“In order to develop from any of the three ordinary types into higher orders of being it is necessary to crystallize and temper essence into a permanent and unifeid “I.”
This is done mainly by instigating a struggle between essence and personality.
Both essence and personality are necessary for this work: essence must have personality or it will not wish to develop. Personality provides the material to study, the obstacles to overcome, the temptations to resist, the delusions to invalidate, and in the process of struggling with and testing itself against personality, essence gains in strength and maturity.
This battle is what Islam calls the holy war (jihad) and in this war the more evenly matched the opposing sides, the greater the intensity of combat and the more thorough the destruction and renewal entailed.”
– Kathleen Riordan Speeth
My recent interview with astrologer Jessica Murray generated a good amount of reverberations within my site’s comment section, on Facebook and via personal emails; most of which were steeped in low-grade agitation. Each alluding to the question: “Now what?”
Apparently the title I chose for the piece (“A Way Through”) wasn’t the most perspicacious, in the sense that readers took it literally, whereas I was using the term as a way to frame an open-ended inquiry, not present a list of ‘how to’ steps or specific solutions.
When I informed Jessica as to the questions the interview set in motion, she was kind enough to forward a response to share with you. Which you can now read and comment on below:
“I imagine that all astrologers who write about transits for a general audience of unseen readers come up against this conundrum: Although we know our readers would like us to be more specific – to pinpoint acts and events that would make sense to them in their own world — without seeing our specific natal charts, we can’t do it.
Unless we’re addressing a particular client’s chart, all we can do is make informed generalizations; to try to say something that’s relevant to everyone living under the same sky… an exciting and demanding sky, right now, full of tumultuous transits.” Read more
Jessica Murray is a professional astrologer with a fascinating personal history that involves writing, publishing, political activism and a command of semiotics. Semiotics is field of study, some would call it a science of sociological code-breaking, that involves reading the language of signs.
The concept of semiotics is easier to grasp if you think of it as a system that attempts to understand how human beings create meaning from the manner in which reality displays itself, be that through events, words, images and objects.
Ideally, astrology benefits from the semiotic approach because astrology too is a language, a language that is brought to life by the linguist’s ability to skillfully interpret signs and symbols. If we think of an astrological chart as a signature of the soul, you can see how a confluence of astrological and semiotic insight would make for a formidable astrologer. And Jessica is very much one of contemporary astrology’s most creative and vibrant authors. Her close readings of the sociopolitical landscape are both dazzling and educational.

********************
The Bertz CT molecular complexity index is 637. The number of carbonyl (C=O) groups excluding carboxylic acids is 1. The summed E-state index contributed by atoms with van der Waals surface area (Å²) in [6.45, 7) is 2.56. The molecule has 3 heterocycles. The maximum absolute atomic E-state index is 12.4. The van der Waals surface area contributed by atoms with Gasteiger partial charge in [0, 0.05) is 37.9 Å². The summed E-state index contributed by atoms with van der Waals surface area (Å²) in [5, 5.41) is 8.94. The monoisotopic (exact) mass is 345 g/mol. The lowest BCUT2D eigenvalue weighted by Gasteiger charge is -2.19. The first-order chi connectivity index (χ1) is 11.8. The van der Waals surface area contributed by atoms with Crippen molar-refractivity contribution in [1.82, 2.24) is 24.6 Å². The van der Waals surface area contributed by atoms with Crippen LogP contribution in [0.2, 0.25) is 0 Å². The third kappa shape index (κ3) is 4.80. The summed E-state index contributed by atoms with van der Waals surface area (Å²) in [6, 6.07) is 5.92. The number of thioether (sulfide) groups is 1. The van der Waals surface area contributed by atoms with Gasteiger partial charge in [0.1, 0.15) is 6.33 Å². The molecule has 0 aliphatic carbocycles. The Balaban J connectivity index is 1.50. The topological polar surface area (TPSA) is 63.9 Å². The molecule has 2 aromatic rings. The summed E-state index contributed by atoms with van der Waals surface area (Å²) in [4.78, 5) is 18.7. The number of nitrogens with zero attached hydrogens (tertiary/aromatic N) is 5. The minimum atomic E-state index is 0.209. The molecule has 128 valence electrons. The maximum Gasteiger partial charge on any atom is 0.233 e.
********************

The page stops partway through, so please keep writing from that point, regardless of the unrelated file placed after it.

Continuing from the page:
Our discussion centers around themes related to the ongoing and unprecedented Uranus Pluto square, a planetary component of the unfolding “Cardinal Cross Years,” which comprise our current historical moment — a time when “the modern Western mind … with its machines and weapons and power games, has grown so out-of-whack as to be needful of tough-love intervention, like a self-harming child…Our goal must be to get in touch, on a gut level, with the fact that the breakdowns we see around us are signals of incipient breakthrough.” Read more
Man is a plural being.
When we speak of ourselves ordinarily, we speak of ‘I.’ We say, ” ‘I’ did this,” ” ‘I’ think this,” ” ‘I’ want to do this”—but this is a mistake. There is no such ‘I,’ or rather there are hundreds, thousands of little ‘I’s in every one of us. We are divided in ourselves but we cannot recognize the plurality of our being except by observation and study.
At one moment it is one ‘I’ that acts, at the next moment it is another ‘I.’ It is because the ‘I’s in ourselves are contradictory that we do not function harmoniously. We live ordinarily with only a very minute part of our functions and our strength, because we do not recognize that we are machines, and we do not know the nature and working of our mechanism.
We are machines. We are governed entirely by external circumstances. All our actions follow the line of least resistance to the pressure of outside circumstances.
Try for yourselves: can you govern your emotions? No. Read more
“No poet ever wrote a poem to dishonor life, to compromise high ideals, to scorn religious views, to demean hope or gratitude, to argue against tenderness, to place rancor before love, or to praise littleness of soul. Not one. Not ever.
“On the contrary, poets have, in freedom and in prison, in health and in misery, with listeners and without listeners, spent their lives examining and glorifying life, meditation, thoughtfulness, devoutness, and human love. They have done this wildly, serenely, rhetorically, lyrically, without hope of answer or reward. They have done this grudgingly, willingly, patiently, and in the steams of impatience.
“They have done it for all and any of the gods of life, and their record of so doing belongs to each one of us.